Herb gardens provide a plentiful supply of fresh flavorings for pennies to the dollar compared to grocery-store herbs.
You could keep paying $3 or more for a packet or pot of fresh herbs at the grocery store or you could start growing your own herbs for pennies — even fresher and almost at arm’s reach whenever you need a sprig for dinner. Culinary herbs are some of the easiest plants to grow. Their scents and strong flavors make them less attractive to foraging deer and rabbits — the bane of many vegetable gardeners.
The recent rebirth of edible gardening, combined with the cooking show-fueled trend toward fresh flavorings has made it chic to grow herbs in the garden again. The National Garden Bureau has named 2012 as the “Year of the Herb”. To mark the occasion, members of the Herb Society of America came up with a list of their 10 favorite cooking herbs. Here’s the list, along with growing basics on each and good uses for them in the kitchen:
A tender, leafy annual that’s usually grown in its green-leaf form but also comes in an attractive purple-leaf form. There are lots of different varieties, some with unusual flavors. Flowers are white and can be used as garnish.
Growing it: Sow seed directly into the garden or transplant young seedlings after all danger of frost is past. Sub-freezing nights will kill basil. Pinch the tips out of young plants to encourage bushiness and snip leaves throughout the season as needed. Plants will continue growing new leaves until frost kills them in fall. Grow in full sun to very light shade and do not allow the soil to dry out.
Using it: The perfect complement to tomatoes, basil leaves are often used in pesto but also work well in tuna, potato and egg salads, in marinades or in herbal butter. Can be used fresh; dried leaves lose their aromatic oils quickly and soon taste like straw.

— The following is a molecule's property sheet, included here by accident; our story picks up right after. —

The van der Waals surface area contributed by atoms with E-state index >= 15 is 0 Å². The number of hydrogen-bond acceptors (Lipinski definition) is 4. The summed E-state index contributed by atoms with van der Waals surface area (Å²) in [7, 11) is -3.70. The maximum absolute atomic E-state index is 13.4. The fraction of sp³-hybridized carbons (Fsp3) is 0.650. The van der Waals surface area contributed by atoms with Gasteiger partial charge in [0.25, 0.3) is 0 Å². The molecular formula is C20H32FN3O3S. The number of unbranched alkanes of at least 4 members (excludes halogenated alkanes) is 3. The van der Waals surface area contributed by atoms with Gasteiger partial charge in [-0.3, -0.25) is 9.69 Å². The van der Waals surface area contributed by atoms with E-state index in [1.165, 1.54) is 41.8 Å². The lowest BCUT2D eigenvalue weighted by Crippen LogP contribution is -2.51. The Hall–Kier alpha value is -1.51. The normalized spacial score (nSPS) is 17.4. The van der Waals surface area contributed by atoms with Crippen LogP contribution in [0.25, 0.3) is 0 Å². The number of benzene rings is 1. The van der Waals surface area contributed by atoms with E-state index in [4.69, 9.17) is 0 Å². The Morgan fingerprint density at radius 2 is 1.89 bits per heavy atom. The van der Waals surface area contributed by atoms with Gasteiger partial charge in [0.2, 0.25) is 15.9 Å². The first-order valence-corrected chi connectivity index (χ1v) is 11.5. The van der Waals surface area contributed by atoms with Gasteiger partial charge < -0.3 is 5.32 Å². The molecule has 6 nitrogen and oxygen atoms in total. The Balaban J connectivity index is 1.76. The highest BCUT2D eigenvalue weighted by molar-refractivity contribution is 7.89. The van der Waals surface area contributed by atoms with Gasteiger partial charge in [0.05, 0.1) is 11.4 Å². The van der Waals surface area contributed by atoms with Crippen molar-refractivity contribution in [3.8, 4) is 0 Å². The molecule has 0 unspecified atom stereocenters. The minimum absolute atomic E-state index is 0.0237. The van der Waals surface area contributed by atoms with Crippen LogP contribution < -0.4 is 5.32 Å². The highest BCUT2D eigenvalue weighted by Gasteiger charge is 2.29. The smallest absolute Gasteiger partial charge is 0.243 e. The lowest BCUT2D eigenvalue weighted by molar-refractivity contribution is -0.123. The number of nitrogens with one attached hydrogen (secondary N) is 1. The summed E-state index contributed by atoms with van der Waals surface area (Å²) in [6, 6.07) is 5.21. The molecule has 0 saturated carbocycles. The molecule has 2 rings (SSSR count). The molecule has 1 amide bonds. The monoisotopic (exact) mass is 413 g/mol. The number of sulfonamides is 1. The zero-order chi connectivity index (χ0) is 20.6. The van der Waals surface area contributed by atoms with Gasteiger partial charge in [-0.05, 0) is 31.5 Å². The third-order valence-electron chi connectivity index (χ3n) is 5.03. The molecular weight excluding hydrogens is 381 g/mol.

A low, creeping, small-leafed woody perennial herb that comes in green, gold-green, and white-green variegated forms. Small flowers are pinkish purple.
Growing it: Start directly from seed in the garden, or more often it is bought as a young transplant in early spring. Harvest the tiny leaves continuously throughout the season as needed. Fall frost causes the leaves to brown but the plants survive most U.S. winters. Just clip off dead foliage at winter’s end and watch for new growth. Grow in full sun or light shade. Do not keep too wet.
Using it: Add leaves to stuffing, meat marinades, soup and sauce seasonings, and in herbal oils and butters. Can be used fresh or dried.
In warmer climates (zones 8-10), bay laurel or sweet bay grows as a broad-leafed evergreen tree. In colder parts of the United States, it needs to go inside for the winter.
Growing it: Plant in spring and harvest leaves as needed throughout the season. In USDA Cold Hardiness Zones 8 and up, plants usually survive winter and are pruned back at winter’s end to keep at the desired size. In colder zones, the plant must be dug, potted, and moved inside under lights to keep alive until planting out the following spring. It’s often easier just to grow bay in a pot and move in and out as necessary. Grow in full sun or light shade. Good drainage is essential.
Using it: Bay leaves are common ingredients used to flavor soups and stews. They’re usually added at the beginning of cooking and removed prior to serving. Best used fresh but also can be used dry.
Purple sage is one of the best-looking herbs in the garden.
One of the most attractive herbs, sage comes in purple-leafed and purple-cream-green variegated forms in addition to the common gray-green type. Lovely edible lavender blue flowers in early summer.
Growing it: Transplant plants in spring. Most are winter-hardy in all but the coldest parts of the United States (Zone 4 and up). Harvest leaves as needed throughout the growing season. Frost may cause browning and dropping of the leaves in fall. Trim back the plants at winter’s end to about ankle-high to keep them compact. Best in full sun.
Using it: Uses include seasoning sausage, poultry, stuffing, pork, lamb, seafood, and vegetables. Sage also makes a tasty rub for pork chops or pork tenderloin. Can be used fresh or dried. Also makes an attractive filler for winter bouquets indoors.
A mat-growing perennial herb that gets tiny pinkish flowers in summer.
Growing it: Similar to thyme, oregano is winter-hardy in most of the United States (Zone 4 and warmer). Can be direct-seeded into the garden but is usually transplanted as a young plant in spring. Harvest leaves as needed throughout the season. Frost will often brown the leaves in fall. Trim back to a few inches at winter’s end, and new growth will push out when the weather warms. Grow in full sun to light shade.